Whatever happened to the days of first-round holdouts and charges that the team is “disrespecting me” with a low-ball offer? Don’t you miss the threats that the player will go play baseball or take up bullfighting or rake in cash as a croupier rather than accept the team’s generous offer to set him up financially for life?
You can blame the current Collective Bargaining Agreement for turning the draft choice signing drama into a Happy Days rerun. The CBA included a provision that basically formalized the long-time practice of “slotting” while helping protect the clubs from themselves. Slotting simply meant that the player drafted ahead of you received a bit more money while the guy directly behind you received a little less. Of course, since it was not a rule but a practice that evolved over the years, it included posturing and protests from preening agents who charged that their man should have been selected higher, ergo, he should be paid like the top five pick he shoulda been instead of the third-round pick he was.
As a long-suffering club negotiator, I prepared myself each year for the dance according to the history and propensity of my dance partner. Draft choice negotiations in the old days were like a dance where your partner always wants to lead and you are forced to follow, no matter whose toes get stepped on. "Dancing with the Stars" had nothing on agents who specialized in polarizing holdouts such as Leigh Steinberg, Eugene Parker and the Poston brothers. Those agents and a handful of others plotted their steps based on ego and how they could milk the situation for their own personal enhancement.
The worst thing an agent could do would be to come to a quick deal with a club, because other agents would use that against him when recruiting the next class of draft-eligible players. The bomb-throwers would claim that agents who reach agreement before the reporting date were in management’s pocket, which means that you, young Nimrod, will never get your true worth until management sweats. Of course, that was all poppycock. Some agents ignored such criticism, and their players could be counted on to report on time.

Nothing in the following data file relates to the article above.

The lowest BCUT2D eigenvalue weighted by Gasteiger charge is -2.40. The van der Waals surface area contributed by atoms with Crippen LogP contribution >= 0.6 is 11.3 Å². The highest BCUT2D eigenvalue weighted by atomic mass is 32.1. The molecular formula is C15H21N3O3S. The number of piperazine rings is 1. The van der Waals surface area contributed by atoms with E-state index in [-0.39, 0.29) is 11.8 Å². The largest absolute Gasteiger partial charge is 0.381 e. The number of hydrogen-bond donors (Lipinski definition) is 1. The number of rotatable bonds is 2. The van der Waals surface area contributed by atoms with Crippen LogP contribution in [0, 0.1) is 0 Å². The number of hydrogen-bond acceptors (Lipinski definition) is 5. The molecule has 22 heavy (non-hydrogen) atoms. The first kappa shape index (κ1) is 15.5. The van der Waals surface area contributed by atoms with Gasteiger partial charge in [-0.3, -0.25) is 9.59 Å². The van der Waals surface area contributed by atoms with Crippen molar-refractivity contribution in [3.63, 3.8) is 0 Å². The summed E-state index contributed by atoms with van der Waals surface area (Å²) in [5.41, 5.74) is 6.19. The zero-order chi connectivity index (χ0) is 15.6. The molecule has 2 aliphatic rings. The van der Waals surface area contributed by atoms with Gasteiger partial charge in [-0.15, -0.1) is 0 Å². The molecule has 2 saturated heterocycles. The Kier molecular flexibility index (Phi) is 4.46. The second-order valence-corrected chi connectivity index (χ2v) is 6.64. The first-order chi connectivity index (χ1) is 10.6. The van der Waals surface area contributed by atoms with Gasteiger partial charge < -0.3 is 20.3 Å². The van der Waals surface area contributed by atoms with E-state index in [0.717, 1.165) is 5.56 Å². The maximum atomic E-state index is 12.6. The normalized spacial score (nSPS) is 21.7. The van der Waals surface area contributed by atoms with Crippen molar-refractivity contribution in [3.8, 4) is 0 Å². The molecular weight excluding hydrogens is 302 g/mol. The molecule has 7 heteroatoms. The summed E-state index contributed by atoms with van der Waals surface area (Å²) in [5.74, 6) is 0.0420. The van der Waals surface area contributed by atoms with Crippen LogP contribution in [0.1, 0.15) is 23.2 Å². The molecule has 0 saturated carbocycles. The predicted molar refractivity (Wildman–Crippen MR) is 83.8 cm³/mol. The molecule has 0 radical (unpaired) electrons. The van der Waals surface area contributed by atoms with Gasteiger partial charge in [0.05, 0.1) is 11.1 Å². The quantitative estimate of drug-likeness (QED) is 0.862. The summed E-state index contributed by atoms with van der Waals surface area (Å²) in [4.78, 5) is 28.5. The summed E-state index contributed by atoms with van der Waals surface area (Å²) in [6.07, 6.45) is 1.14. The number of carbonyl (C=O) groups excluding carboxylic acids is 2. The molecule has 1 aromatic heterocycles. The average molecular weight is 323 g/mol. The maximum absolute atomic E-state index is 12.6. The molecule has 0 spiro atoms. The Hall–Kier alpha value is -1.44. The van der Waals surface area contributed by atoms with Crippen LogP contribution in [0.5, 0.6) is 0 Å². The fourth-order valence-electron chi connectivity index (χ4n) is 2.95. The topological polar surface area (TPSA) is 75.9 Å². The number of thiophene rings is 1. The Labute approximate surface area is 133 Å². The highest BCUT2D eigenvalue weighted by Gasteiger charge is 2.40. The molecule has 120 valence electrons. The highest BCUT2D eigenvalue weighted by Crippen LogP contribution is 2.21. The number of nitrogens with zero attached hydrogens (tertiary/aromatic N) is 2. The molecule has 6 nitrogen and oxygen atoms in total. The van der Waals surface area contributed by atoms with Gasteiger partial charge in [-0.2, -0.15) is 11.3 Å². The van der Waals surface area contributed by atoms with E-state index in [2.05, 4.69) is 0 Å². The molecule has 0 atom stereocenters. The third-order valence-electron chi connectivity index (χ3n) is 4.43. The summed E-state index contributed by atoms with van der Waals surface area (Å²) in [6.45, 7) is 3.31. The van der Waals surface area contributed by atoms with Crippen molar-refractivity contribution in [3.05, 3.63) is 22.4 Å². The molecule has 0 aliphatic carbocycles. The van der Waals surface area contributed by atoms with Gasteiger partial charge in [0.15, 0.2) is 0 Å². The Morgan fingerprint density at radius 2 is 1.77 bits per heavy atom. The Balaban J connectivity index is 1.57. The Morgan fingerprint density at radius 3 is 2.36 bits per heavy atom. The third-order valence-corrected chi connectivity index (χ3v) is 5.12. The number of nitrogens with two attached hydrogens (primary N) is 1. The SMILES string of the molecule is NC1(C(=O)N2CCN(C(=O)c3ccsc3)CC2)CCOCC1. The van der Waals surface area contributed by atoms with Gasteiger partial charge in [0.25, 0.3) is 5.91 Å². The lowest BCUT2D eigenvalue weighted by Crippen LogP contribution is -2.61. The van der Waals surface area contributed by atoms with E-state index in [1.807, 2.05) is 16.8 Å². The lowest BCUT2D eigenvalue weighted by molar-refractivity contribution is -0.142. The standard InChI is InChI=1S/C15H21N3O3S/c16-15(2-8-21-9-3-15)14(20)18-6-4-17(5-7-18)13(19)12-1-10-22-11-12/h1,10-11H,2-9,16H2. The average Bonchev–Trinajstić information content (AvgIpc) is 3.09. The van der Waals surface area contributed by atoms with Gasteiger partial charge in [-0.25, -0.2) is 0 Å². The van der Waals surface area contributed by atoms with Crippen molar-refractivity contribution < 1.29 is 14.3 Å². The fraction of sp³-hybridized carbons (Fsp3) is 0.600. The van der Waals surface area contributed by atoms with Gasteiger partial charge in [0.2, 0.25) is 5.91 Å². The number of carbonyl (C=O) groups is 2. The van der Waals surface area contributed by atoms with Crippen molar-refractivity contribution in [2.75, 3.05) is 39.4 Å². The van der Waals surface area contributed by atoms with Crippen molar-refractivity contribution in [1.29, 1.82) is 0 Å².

I have chronicled on this page my signing of LB Brian Urlacher in Chicago in 2000. His agent demanded Urlacher sign before his wedding date in early July to avoid the community property laws. Prophetically, two years later Urlacher was divorced, but he kept his signing bonus. Drew Rosenhaus developed a reputation as a “shark,” which figured into the title of his book titled “A Shark Never Sleeps.” But Rosenhaus knew how and when to make a deal, having figured out quickly that the agent doesn’t get paid until the cash starts flowing. Oh, yes, and it also helps your player to have him in camp on time.
Some holdouts truly harmed the player’s career, and I can point to at least two examples in which I was directly involved, compliments of the aforementioned Steinberg and Parker. Steinberg held out DT Shawn Knight in 1987 when Saints GM Jim Finks was not going to pay one penny more than we had budgeted. Knight held out through training camp and finally signed when the season began. It became soon evident that Finks should have listened to personnel director Bill Kuharich, who wanted to draft OT Harris Barton. I will never forget one wag’s comment about Knight during a practice: “Look, Knight was knocked to his feet!” After two games, the players went on strike, and Knight never caught up. He was traded at the end of the season for Denver DT Ted Gregory, another bust.
I faced a similar holdout in Chicago when we drafted Michigan WR David Terrell, who was represented by Parker. Terrell was a big receiver, at 6-2, 220 pounds who had great numbers in college. Unfortunately, the scouts universally rated the reason as Terrell’s skills, choosing to ignore his college QB, the very under-rated Tom Brady. Parker refused to deal, even when those around the No. 8 slot were signing, and Terrell did not sign until missing most of training camp. When Terrell reported, he was wearing a mustard-colored suit, maybe he thought it was “maize,” which was the last time anybody noticed David Terrell. Another bust. Brady went to New England in the sixth round, reported to camp on time, and you know the rest.
Draft busts will still occur today, despite the new rules on rookie negotiations. But now busts will no longer be at the mercy of their agent’s desire to hold them out. They will now make it or not based on their ability. Either they are players or they aren’t, and that is why the new draft rules will help those players who before could not help themselves.
WHO DO YOU THINK WAS THE NEW ORLEANS BIGGEST DRAFT BUST? TELL US BELOW
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